By Jeremy Scott -
Sunflowers grew out of Virginia’s head and no one in her family ever thought to tell her that this was strange. She went about on that first day to school thinking that she had the most beautiful head of hair that anyone had ever had, since that is what her mother would tell her every night as she laid down to sleep in the green house the family had built out behind the house. She required planting every night in a large clay pot with enriched soil. They made sure to never use anything but organic fertilizer, since the artificial kind was bad for the skin.
The first day at school ended up being a nightmare. The teacher screamed upon seeing Virginia and dropped her mug of coffee, making a great commotion that caused the rest of the class to join in. Virginia ran out of the room, tears hot and streaming down her face. The principal called in Virginia’s family to a conference. She said that Virginia would have to be placed in special education.
“But you don’t understand,” her mother said in protest, “my daughter is gifted.”
“It’s not because of her intelligence, ma’am,” said the principal.
“Then what is it?” asked Virginia’s mother.
“We can’t in good faith have a student running around our halls with sunflowers for hair, can we?” asked the principal in response.
“Then we will just have to remove our daughter from the school system and teach her ourselves,” said Virginia’s mother as she stood and escorted her husband and Virginia out of the room in a great harrumph.
Homeschooling worked for at least the first few years, but eventually, Virginia became lonely, craving the interaction that she sorely missed from not being in public school with the rest of the students.
Around that time, a man in a swell tweed suit came knocking at the door. Virginia and her family had become the talk of the town, and as rumors do, the gossip spread to the surrounding area. The man was a representative for a private academy for girls in unique situations such as hers. He explained with a dapper grin on his face to Virginia and her mother that she would be welcome, that they in fact had many girls who would love to see the radiant sunflowers that blossomed from Virginia. That they would welcome her with open arms and she could plant roots there, be a part of a community of like-minded and bodied peers.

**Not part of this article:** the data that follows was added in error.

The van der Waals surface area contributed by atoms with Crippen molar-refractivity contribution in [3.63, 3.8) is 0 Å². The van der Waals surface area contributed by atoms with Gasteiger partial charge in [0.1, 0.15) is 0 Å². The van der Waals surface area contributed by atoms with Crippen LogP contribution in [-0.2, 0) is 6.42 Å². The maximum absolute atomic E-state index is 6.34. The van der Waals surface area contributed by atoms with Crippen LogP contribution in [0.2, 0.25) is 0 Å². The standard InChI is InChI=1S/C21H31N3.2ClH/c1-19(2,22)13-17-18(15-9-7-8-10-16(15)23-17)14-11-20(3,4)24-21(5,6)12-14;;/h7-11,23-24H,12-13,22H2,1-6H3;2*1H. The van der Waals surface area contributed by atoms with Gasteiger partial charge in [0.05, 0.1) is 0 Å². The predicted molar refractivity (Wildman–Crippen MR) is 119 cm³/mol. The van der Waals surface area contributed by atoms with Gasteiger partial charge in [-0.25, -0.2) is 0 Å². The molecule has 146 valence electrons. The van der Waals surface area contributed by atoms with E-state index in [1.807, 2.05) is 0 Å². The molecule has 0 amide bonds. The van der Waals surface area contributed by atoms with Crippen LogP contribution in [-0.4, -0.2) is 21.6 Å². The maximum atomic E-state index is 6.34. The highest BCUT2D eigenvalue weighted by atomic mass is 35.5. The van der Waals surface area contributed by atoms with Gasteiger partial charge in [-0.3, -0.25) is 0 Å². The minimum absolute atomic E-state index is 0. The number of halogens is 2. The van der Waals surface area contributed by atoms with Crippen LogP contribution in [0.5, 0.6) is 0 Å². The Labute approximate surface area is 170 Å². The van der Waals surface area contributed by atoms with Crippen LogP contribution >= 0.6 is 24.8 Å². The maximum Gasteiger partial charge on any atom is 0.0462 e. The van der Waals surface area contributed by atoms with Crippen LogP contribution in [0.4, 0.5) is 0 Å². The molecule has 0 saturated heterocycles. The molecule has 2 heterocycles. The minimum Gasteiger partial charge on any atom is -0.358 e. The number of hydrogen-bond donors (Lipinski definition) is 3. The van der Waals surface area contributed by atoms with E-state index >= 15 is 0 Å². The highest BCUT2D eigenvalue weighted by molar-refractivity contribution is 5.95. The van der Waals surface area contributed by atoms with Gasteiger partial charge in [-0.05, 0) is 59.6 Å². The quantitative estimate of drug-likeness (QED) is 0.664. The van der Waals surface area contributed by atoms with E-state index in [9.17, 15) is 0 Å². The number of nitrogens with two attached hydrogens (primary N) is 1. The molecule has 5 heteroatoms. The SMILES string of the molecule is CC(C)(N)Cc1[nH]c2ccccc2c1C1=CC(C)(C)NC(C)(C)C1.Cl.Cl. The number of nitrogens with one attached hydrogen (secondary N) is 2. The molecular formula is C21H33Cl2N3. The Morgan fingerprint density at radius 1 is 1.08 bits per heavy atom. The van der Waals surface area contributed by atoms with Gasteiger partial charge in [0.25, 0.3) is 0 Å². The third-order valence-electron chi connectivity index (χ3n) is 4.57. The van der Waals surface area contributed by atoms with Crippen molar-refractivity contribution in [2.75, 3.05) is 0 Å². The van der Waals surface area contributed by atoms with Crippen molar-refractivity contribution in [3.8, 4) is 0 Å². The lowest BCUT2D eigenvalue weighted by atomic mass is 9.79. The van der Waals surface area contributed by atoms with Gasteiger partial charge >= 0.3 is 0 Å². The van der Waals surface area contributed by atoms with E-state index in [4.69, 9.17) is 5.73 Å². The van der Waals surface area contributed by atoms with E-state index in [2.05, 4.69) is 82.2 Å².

After protesting that there would be no way that their family could pay the tuition, they were after all simple, humble farmers, Virginia’s mother went to shut the door on the man from the academy for special girls. However, he stuck his foot in the doorjamb and stopped her as she spoke, explaining that a private benefactor who had a vested interest in the academy would pay her tuition. Virginia’s mother was overjoyed and began crying, hugging the mysterious man and apologizing for being so quick to assume.
Virginia went on to the academy where she found that she wasn’t so different after all. There was a girl with carrots for teeth, one with great black wings, one with golden reptilian eyes, and one with flippers for feet. She made fast friends with all the girls, playing the days away after lessons were complete. Each night the groundskeeper would plant her in the vast garden that was on the academy’s estate.
One morning, the groundskeeper wasn’t able to dig Virginia up. As was promised, she had finally taken root and there in the rich earth had transformed into a multitude of sunflowers that took over the garden. Her parents mourned the loss of Virginia, but were promised that she would never be dug up again, that she would be preserved in her natural state for as long as the ground held firm, that she would be able to turn her face upon the shining sun from now until the sun refused to shine.
Jeremy Scott (he/him) is from Albany, Georgia. His debut novella, Marginalia, will be published by Alien Buddha Press. His work has been published or is forthcoming in All Guts No Glory, Angel Rust, BOMBFIRE, Fifth Wheel Press's flux digital anthology, Selcouth Station, Versification, and others. You can find him on Twitter @possiblyarhino.